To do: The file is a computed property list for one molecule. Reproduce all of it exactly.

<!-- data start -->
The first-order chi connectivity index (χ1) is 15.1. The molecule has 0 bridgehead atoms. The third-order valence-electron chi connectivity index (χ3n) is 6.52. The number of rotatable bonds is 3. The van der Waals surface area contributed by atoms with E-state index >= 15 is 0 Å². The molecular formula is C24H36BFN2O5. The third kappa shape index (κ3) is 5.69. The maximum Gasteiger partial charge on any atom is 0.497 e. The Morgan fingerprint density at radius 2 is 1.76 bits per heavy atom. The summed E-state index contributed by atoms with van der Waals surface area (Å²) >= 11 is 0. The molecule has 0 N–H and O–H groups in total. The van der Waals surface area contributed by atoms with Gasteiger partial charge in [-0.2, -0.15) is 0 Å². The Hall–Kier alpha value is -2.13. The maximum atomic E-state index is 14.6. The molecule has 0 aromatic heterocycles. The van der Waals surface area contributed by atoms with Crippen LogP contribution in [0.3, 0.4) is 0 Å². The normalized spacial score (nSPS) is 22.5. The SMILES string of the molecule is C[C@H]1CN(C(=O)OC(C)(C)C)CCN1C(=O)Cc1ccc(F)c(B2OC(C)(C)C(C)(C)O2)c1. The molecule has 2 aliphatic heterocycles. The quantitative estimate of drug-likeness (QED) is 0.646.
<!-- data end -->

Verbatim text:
The first-order chi connectivity index (χ1) is 15.1. The molecule has 0 bridgehead atoms. The third-order valence-electron chi connectivity index (χ3n) is 6.52. The number of rotatable bonds is 3. The van der Waals surface area contributed by atoms with E-state index >= 15 is 0 Å². The molecular formula is C24H36BFN2O5. The third kappa shape index (κ3) is 5.69. The maximum Gasteiger partial charge on any atom is 0.497 e. The Morgan fingerprint density at radius 2 is 1.76 bits per heavy atom. The summed E-state index contributed by atoms with van der Waals surface area (Å²) >= 11 is 0. The molecule has 0 N–H and O–H groups in total. The van der Waals surface area contributed by atoms with Gasteiger partial charge in [-0.2, -0.15) is 0 Å². The Hall–Kier alpha value is -2.13. The maximum atomic E-state index is 14.6. The molecule has 0 aromatic heterocycles. The van der Waals surface area contributed by atoms with Crippen LogP contribution in [0.3, 0.4) is 0 Å². The normalized spacial score (nSPS) is 22.5. The SMILES string of the molecule is C[C@H]1CN(C(=O)OC(C)(C)C)CCN1C(=O)Cc1ccc(F)c(B2OC(C)(C)C(C)(C)O2)c1. The molecule has 2 aliphatic heterocycles. The quantitative estimate of drug-likeness (QED) is 0.646.